NEW ORLEANS – Once again, the Sewerage & Water Board says its ability to pump water out of New Orleans was compromised as water filled the city.
Almost exactly one hour after the National Weather Service issued a flash flood warning on the morning of June 10, a “major generator” went offline, according to S&WB Executive Director Ghassan Korban.
“The national weather service issued a flash flood warning at 7:50 a.m.,” Korban said in a statement released on the official S&WB Twitter account. “By that time, the rain was already coming heavy & already more than 3 inches had fallen in the Mid-City area. When the storm was over, more than four inches fell at stations 2, 3, and 17. That’s roughly Mid-City, Gentilly and toward the lake. The bottom line is that was more rain that our system could handle. When the rain started, we turned on our major generator, Turbine 4, and T1 and our frequency changers in response to the rain. Our pumps were operational, but at 8:52, T4 tripped offline.”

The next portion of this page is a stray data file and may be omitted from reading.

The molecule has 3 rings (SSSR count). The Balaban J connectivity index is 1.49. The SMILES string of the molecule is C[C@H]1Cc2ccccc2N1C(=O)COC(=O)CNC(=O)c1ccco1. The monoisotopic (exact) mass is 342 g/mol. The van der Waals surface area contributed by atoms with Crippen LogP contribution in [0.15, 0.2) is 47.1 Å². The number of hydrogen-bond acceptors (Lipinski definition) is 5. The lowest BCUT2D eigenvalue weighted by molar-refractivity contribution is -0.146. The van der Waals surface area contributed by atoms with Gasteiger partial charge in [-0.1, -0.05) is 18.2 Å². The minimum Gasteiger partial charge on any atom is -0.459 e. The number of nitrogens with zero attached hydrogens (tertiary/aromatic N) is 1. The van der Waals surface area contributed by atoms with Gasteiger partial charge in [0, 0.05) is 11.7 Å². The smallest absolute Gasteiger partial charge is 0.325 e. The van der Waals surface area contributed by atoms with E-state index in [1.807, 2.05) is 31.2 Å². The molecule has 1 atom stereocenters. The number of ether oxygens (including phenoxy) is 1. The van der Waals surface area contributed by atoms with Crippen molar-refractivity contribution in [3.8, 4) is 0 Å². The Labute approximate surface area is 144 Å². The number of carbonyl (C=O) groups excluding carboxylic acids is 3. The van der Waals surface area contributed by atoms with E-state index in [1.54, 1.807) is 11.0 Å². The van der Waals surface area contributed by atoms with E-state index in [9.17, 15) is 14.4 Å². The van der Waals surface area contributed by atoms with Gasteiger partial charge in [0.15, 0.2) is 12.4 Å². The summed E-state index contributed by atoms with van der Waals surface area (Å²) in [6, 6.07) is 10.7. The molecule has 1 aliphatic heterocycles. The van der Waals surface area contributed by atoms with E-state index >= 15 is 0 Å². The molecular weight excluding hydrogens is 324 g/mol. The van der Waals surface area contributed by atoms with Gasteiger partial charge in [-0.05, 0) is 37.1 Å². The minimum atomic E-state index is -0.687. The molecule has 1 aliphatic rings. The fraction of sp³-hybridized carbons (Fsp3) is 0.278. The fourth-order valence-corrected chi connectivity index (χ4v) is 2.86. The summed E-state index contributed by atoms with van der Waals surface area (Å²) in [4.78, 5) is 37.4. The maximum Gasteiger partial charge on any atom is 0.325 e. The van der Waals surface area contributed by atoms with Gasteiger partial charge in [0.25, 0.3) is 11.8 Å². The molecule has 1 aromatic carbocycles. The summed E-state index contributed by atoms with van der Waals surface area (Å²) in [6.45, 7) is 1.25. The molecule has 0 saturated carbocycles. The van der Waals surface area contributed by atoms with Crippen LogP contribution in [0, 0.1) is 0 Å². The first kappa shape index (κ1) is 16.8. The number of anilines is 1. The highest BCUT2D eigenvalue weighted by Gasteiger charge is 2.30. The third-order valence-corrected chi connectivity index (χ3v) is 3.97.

With a major source of power down, pumping capacity was seriously decreased across the city, and floodwater that had accumulated in streets spilled into homes, cars, and businesses. Crews were able to eventually bring the downed turbine back online, but by that time, most of the city was already underwater.
“Within two hours, we returned T4 to service and we continue to do everything we can to drain the remaining storm water,” Korban said. “We will continue to examine what happened. When we have additional information we will provide it to you and the public.”